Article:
Spring Migration - A Scientist's Activities


March and April

Late winter and early spring is a time when scientists use helicopters and net guns to capture and collar caribou. It is also when scientists try to estimate the number of calves which have survived the winter. Sometimes these researchers use ski-equipped airplanes or helicopters to land near migrating caribou and count them as they go by, classifying them as adult females, adult males, or calves. More often, though, the scientists use a helicopter to fly low behind groups of caribou. Many more animals can be counted and classified in this manner, and much more quickly. The scientists try to finish each group of caribou as rapidly as possible so the caribou don't run too fast or too far and wear themselves out. Winter is a hard time for caribou, as food is often scarce or hard to get at, so scientists don't want to stress the caribou any more than they have to. The scientists calculate how many calves there are for every 100 cows, and compare this to the data they collected in the summer. From the difference, they can estimate calf survival through the first winter.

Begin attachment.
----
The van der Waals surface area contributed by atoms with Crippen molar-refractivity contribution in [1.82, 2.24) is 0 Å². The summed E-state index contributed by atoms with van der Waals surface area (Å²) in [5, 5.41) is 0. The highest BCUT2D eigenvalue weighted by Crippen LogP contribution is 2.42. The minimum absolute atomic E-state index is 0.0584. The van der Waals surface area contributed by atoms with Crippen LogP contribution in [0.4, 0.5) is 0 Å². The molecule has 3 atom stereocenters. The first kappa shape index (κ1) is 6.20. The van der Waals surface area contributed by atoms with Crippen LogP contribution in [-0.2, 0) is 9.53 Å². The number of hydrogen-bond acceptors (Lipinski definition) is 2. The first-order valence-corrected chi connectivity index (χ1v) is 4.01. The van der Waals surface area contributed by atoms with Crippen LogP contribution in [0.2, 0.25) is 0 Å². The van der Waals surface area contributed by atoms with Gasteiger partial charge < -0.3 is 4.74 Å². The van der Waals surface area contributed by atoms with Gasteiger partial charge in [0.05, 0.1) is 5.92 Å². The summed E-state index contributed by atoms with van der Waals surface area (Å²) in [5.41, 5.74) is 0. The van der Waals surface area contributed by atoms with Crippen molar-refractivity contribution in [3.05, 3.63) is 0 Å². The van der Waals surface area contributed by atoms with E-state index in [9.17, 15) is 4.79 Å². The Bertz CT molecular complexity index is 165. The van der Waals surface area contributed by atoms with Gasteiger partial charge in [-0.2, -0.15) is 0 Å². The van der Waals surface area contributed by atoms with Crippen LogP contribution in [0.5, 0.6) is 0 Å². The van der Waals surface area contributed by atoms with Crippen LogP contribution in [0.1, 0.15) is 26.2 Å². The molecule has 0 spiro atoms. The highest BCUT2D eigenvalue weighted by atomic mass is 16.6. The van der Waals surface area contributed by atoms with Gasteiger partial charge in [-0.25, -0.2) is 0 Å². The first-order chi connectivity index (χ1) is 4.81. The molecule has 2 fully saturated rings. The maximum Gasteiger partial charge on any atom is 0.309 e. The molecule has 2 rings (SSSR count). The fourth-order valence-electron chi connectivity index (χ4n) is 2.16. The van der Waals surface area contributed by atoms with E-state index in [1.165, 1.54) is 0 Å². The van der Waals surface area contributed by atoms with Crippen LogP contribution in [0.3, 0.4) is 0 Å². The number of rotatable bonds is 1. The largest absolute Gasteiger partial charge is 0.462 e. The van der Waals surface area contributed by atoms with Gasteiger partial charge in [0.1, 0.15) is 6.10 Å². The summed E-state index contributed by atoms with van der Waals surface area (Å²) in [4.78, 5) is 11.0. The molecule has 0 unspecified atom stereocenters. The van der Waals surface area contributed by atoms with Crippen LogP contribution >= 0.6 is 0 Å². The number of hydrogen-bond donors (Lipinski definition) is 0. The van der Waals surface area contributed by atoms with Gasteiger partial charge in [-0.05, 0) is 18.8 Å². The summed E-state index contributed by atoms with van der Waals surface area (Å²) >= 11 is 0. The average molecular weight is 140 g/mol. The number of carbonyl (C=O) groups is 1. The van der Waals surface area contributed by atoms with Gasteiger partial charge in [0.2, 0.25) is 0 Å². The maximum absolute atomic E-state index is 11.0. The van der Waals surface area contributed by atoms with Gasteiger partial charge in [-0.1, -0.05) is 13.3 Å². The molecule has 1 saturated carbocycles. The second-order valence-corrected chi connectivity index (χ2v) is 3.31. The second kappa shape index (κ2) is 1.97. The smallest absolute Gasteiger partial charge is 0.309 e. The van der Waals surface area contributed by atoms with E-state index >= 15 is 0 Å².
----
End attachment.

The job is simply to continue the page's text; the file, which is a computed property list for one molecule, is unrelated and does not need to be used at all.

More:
Caribou Scientists also try to predict how many calves will be born in the coming summer, and how healthy these new calves will be. The scientists work with local hunters to get biological specimens from caribou they've hunted for food in the spring. These spring data usually help scientists determine how well the caribou have fared over the winter and can help predict the level of calf survival during the next calving season. Pregnant cows in good shape will give birth to more vigorous calves that survive better. Pregnant cows in poor shape at the end of winter will probably still give birth, but their calves may not be able to survive the critical first year of life because of its small size.

Most fieldwork occurs early in spring migration. Afterwards, caribou scientists return to their offices to analyze data, write reports, and plan for the upcoming summer field season. They rely on the satellite collars to indicate where the herd is and how migration is progressing.

Return to A Caribou Year.